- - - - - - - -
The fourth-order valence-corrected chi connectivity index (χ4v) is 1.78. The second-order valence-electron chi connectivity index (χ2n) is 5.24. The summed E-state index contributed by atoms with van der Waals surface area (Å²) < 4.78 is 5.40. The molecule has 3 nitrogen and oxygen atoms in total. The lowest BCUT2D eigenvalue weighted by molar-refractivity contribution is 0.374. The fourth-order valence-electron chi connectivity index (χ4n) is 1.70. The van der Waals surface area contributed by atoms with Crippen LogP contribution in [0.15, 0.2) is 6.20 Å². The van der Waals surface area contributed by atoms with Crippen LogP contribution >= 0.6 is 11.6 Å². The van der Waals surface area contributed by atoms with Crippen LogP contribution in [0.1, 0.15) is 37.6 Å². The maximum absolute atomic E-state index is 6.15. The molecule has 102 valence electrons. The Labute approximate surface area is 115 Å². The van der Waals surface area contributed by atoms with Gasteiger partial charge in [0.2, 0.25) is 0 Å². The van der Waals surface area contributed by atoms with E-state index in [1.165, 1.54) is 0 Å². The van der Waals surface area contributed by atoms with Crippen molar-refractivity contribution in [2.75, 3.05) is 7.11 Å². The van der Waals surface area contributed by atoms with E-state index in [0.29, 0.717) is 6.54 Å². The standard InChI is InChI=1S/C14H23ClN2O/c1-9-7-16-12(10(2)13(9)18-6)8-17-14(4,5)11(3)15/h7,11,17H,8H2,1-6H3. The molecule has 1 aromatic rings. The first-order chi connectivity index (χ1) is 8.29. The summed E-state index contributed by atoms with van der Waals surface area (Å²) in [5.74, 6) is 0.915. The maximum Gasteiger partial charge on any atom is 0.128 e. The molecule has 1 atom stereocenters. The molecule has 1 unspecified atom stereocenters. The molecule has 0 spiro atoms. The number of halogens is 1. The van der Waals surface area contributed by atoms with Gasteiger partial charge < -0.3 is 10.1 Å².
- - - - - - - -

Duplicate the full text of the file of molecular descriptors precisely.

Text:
The fourth-order valence-corrected chi connectivity index (χ4v) is 1.78. The second-order valence-electron chi connectivity index (χ2n) is 5.24. The summed E-state index contributed by atoms with van der Waals surface area (Å²) < 4.78 is 5.40. The molecule has 3 nitrogen and oxygen atoms in total. The lowest BCUT2D eigenvalue weighted by molar-refractivity contribution is 0.374. The fourth-order valence-electron chi connectivity index (χ4n) is 1.70. The van der Waals surface area contributed by atoms with Crippen LogP contribution in [0.15, 0.2) is 6.20 Å². The van der Waals surface area contributed by atoms with Crippen LogP contribution >= 0.6 is 11.6 Å². The van der Waals surface area contributed by atoms with Crippen LogP contribution in [0.1, 0.15) is 37.6 Å². The maximum absolute atomic E-state index is 6.15. The molecule has 102 valence electrons. The Labute approximate surface area is 115 Å². The van der Waals surface area contributed by atoms with Gasteiger partial charge in [0.2, 0.25) is 0 Å². The van der Waals surface area contributed by atoms with E-state index in [1.165, 1.54) is 0 Å². The van der Waals surface area contributed by atoms with Crippen molar-refractivity contribution in [2.75, 3.05) is 7.11 Å². The van der Waals surface area contributed by atoms with E-state index in [0.29, 0.717) is 6.54 Å². The standard InChI is InChI=1S/C14H23ClN2O/c1-9-7-16-12(10(2)13(9)18-6)8-17-14(4,5)11(3)15/h7,11,17H,8H2,1-6H3. The molecule has 1 aromatic rings. The first-order chi connectivity index (χ1) is 8.29. The summed E-state index contributed by atoms with van der Waals surface area (Å²) in [5.74, 6) is 0.915. The maximum Gasteiger partial charge on any atom is 0.128 e. The molecule has 1 atom stereocenters. The molecule has 1 unspecified atom stereocenters. The molecule has 0 spiro atoms. The number of halogens is 1. The van der Waals surface area contributed by atoms with Gasteiger partial charge < -0.3 is 10.1 Å².